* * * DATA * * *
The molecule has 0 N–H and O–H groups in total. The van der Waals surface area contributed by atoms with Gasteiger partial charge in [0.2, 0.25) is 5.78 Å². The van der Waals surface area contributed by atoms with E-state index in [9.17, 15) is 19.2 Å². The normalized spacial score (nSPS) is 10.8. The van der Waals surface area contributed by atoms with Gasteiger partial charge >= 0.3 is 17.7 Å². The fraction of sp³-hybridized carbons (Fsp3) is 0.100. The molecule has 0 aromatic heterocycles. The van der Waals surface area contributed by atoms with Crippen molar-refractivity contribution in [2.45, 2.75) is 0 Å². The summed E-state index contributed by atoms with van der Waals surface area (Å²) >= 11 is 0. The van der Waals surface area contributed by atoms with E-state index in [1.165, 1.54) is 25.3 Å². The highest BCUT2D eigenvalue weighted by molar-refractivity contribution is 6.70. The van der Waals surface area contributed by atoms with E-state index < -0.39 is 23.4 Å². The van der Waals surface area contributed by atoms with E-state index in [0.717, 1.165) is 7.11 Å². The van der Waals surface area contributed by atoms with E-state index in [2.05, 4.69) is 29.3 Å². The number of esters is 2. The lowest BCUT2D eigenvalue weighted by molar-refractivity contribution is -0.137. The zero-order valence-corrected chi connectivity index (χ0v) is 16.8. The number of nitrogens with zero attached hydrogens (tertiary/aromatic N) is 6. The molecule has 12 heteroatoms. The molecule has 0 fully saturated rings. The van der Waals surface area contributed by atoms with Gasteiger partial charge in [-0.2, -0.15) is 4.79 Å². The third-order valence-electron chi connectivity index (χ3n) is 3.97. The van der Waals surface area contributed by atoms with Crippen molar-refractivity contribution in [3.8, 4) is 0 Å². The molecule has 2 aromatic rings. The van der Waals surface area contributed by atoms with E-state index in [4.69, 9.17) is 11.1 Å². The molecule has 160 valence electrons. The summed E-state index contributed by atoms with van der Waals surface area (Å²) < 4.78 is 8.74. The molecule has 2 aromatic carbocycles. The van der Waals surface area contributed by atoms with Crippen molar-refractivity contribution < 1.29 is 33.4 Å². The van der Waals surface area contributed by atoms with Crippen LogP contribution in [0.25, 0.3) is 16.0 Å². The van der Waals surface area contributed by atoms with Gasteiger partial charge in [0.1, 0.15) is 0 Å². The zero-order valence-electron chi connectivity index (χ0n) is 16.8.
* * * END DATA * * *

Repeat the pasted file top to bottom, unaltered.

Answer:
The molecule has 0 N–H and O–H groups in total. The van der Waals surface area contributed by atoms with Gasteiger partial charge in [0.2, 0.25) is 5.78 Å². The van der Waals surface area contributed by atoms with E-state index in [9.17, 15) is 19.2 Å². The normalized spacial score (nSPS) is 10.8. The van der Waals surface area contributed by atoms with Gasteiger partial charge >= 0.3 is 17.7 Å². The fraction of sp³-hybridized carbons (Fsp3) is 0.100. The molecule has 0 aromatic heterocycles. The van der Waals surface area contributed by atoms with Crippen molar-refractivity contribution in [2.45, 2.75) is 0 Å². The summed E-state index contributed by atoms with van der Waals surface area (Å²) >= 11 is 0. The van der Waals surface area contributed by atoms with E-state index in [1.165, 1.54) is 25.3 Å². The highest BCUT2D eigenvalue weighted by molar-refractivity contribution is 6.70. The van der Waals surface area contributed by atoms with E-state index < -0.39 is 23.4 Å². The van der Waals surface area contributed by atoms with E-state index in [0.717, 1.165) is 7.11 Å². The van der Waals surface area contributed by atoms with E-state index in [2.05, 4.69) is 29.3 Å². The number of esters is 2. The lowest BCUT2D eigenvalue weighted by molar-refractivity contribution is -0.137. The zero-order valence-corrected chi connectivity index (χ0v) is 16.8. The number of nitrogens with zero attached hydrogens (tertiary/aromatic N) is 6. The molecule has 12 heteroatoms. The molecule has 0 fully saturated rings. The van der Waals surface area contributed by atoms with Gasteiger partial charge in [-0.2, -0.15) is 4.79 Å². The third-order valence-electron chi connectivity index (χ3n) is 3.97. The van der Waals surface area contributed by atoms with Crippen molar-refractivity contribution in [3.8, 4) is 0 Å². The molecule has 2 aromatic rings. The van der Waals surface area contributed by atoms with E-state index in [4.69, 9.17) is 11.1 Å². The molecule has 160 valence electrons. The summed E-state index contributed by atoms with van der Waals surface area (Å²) < 4.78 is 8.74. The molecule has 2 aromatic carbocycles. The van der Waals surface area contributed by atoms with Crippen molar-refractivity contribution < 1.29 is 33.4 Å². The van der Waals surface area contributed by atoms with Crippen LogP contribution in [0.25, 0.3) is 16.0 Å². The van der Waals surface area contributed by atoms with Gasteiger partial charge in [0.1, 0.15) is 0 Å². The zero-order valence-electron chi connectivity index (χ0n) is 16.8.